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Immigrant Veterans Become US Citizens


Last week, a federal judge in College Station, Texas administered the oath of US citizenship to 47 immigrants who are currently serving in the US military. The event was held at the Bush Presidential Library, on the campus of Texas A&M University, and former President George Herbert Walker Bush took part in the ceremony.

Sergeant Rosa Weston came to the United States from Mexico 20 years ago and has served in the US Army for the past five years. But until this day she was not a citizen.

At the Bush Library ceremony, Rosa Weston and the other immigrant soldiers, sailors and airmen were greeted by former President Bush and Eduardo Aguirre, Director of US Citizenship and Immigration Services under the Department of Homeland Security-who called special attention to her service.

"Born in Mexico, Sergeant Weston is a fine example of self-sacrifice. She just recently returned from a tour of service in Iraq. She returned to her two sons, Alex, age twelve, and Edward, age nine. This single mom of two young boys did her duty and went overseas into harm's way," says Eduardo Aguirre.

More than half of the new citizens in this group had served in either Iraq or Afghanistan. The former president, who served as a Navy pilot in World War Two praised the dedication and service of these new citizens.

"To those gathered here today and so many more who are not here, 'duty, honor, country' is not merely a slogan but rather it is a timeless creed of service by which they live their lives," says former president Bush.

Later, in a news conference, Mr. Bush said he had been deeply moved by the ceremony.

"This was a very emotional service. To see these people who are serving their country now becoming American citizens, I tell you, the tears began to flow. There is something so fundamental about this, something so strong for our country about this," says former president Bush.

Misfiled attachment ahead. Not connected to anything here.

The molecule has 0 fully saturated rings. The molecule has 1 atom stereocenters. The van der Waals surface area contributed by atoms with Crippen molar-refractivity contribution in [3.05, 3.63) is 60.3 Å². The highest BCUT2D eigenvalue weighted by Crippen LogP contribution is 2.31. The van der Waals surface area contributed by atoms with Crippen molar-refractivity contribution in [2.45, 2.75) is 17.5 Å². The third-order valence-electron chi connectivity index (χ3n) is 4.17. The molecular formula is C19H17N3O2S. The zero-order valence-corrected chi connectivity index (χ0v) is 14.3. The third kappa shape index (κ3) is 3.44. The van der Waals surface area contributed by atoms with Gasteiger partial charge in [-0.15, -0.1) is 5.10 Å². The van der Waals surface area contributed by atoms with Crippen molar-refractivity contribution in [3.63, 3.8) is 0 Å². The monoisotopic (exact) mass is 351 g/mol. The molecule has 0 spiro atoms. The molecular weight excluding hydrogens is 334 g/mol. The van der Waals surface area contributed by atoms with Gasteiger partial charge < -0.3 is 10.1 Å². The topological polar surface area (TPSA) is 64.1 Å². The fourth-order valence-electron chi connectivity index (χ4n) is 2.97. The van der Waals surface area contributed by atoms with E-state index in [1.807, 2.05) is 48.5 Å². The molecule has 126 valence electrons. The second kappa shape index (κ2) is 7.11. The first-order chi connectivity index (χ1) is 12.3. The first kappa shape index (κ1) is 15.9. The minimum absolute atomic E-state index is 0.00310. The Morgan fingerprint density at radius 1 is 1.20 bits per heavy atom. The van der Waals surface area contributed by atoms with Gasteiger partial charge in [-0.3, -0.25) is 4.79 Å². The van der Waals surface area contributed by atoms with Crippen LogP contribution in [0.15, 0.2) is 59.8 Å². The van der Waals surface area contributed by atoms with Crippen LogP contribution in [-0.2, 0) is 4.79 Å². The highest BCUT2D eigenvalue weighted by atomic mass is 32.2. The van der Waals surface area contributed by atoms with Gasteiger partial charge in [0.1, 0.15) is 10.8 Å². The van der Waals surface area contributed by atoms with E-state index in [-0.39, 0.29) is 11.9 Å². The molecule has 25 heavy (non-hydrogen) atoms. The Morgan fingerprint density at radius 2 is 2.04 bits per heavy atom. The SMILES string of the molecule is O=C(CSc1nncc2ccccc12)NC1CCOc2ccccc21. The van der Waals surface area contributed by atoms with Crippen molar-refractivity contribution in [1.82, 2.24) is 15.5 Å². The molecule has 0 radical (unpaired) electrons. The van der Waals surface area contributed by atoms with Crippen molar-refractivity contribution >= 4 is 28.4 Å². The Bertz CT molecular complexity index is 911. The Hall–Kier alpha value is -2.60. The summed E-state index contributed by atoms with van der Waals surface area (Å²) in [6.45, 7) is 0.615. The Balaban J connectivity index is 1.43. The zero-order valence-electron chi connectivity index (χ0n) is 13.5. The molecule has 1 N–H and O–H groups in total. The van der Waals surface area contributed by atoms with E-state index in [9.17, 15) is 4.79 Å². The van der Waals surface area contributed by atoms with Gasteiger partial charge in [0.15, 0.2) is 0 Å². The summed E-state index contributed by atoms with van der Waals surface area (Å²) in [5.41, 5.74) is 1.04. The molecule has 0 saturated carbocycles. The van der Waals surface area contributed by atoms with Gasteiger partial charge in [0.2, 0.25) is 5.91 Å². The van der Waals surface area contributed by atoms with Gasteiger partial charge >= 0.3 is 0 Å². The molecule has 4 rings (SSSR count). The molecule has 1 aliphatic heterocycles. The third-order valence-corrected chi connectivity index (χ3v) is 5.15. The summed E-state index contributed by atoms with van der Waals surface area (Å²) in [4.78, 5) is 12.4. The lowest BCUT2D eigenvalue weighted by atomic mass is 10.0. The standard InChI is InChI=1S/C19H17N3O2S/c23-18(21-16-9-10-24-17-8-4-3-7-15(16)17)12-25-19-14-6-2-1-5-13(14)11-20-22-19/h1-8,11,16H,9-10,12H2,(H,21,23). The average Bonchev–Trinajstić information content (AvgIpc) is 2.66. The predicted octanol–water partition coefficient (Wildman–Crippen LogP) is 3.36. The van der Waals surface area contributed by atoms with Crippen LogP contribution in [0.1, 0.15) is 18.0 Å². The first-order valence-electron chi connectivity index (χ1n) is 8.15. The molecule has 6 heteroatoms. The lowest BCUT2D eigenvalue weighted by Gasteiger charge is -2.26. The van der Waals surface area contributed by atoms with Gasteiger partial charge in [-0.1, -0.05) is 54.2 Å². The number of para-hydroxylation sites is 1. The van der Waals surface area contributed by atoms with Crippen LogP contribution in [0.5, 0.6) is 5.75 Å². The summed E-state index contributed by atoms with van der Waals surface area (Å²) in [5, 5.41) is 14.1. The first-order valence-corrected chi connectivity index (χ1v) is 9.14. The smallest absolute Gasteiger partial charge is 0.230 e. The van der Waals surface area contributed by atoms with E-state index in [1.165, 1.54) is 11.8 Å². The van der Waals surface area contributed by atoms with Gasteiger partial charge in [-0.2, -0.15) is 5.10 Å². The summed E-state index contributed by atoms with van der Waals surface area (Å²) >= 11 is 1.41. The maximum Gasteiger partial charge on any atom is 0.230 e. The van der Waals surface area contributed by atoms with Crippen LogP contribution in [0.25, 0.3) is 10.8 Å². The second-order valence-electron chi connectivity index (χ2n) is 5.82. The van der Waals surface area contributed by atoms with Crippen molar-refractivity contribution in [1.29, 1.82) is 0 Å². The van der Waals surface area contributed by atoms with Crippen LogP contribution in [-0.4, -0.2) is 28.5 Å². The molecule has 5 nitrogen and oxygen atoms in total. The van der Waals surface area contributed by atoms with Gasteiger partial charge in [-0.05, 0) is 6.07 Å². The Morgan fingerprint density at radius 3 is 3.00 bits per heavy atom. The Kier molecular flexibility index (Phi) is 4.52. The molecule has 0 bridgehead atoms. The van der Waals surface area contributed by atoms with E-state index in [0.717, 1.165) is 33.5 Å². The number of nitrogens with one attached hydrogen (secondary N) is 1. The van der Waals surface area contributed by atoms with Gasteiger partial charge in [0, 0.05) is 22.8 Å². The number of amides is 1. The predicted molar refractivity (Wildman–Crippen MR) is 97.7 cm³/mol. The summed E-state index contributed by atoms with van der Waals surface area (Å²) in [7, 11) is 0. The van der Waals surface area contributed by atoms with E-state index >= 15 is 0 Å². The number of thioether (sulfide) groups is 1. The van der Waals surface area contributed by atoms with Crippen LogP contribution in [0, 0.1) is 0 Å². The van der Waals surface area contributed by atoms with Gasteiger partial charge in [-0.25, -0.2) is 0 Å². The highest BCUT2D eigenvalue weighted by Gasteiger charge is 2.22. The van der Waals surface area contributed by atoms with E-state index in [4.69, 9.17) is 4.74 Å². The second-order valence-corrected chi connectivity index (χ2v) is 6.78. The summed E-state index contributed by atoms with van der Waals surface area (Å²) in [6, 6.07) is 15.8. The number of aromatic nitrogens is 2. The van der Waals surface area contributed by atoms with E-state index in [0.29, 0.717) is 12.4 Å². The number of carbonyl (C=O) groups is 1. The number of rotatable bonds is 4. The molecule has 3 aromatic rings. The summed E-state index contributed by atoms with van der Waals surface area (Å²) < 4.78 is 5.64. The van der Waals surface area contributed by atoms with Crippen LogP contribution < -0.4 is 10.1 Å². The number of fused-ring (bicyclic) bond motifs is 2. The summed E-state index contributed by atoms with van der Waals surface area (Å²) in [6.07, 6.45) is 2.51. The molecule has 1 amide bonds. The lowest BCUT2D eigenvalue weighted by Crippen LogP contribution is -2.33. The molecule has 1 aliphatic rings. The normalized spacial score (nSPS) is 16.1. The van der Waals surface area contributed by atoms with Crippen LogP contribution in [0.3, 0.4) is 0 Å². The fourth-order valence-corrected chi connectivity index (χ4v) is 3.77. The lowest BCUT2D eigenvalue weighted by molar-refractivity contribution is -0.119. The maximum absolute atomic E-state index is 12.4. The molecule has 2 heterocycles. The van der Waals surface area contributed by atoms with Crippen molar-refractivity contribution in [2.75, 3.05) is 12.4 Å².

The military men and women who became citizens at this ceremony were born in 27 nations. Army Specialist Chi Sung, who also served a tour in Iraq, came to the United States from South Korea at the age of 15. "I feel great. I was ready for several years and now I can follow my dreams," he says.

US Air Force Airman Fernanda Fernandez Horn, came from Brazil at the age of 11 and is now married to a US Citizen. For her, this ceremony signified her full entry into what she calls "the American family."

"I feel like I am part of the family now. I have been here all these years. They have given me so much. The Air Force has given me so much and I feel like giving something back. Now I just feel 100 percent part of the family," she says.

There are currently around 45,000 non-citizens serving in the US Armed Forces. More than 50 non-citizens have died in combat over the past few years. Under new rules, citizenship procedures are expedited for immigrants serving in the military and some 16,000 members of the armed forces have been naturalized in the past two years.

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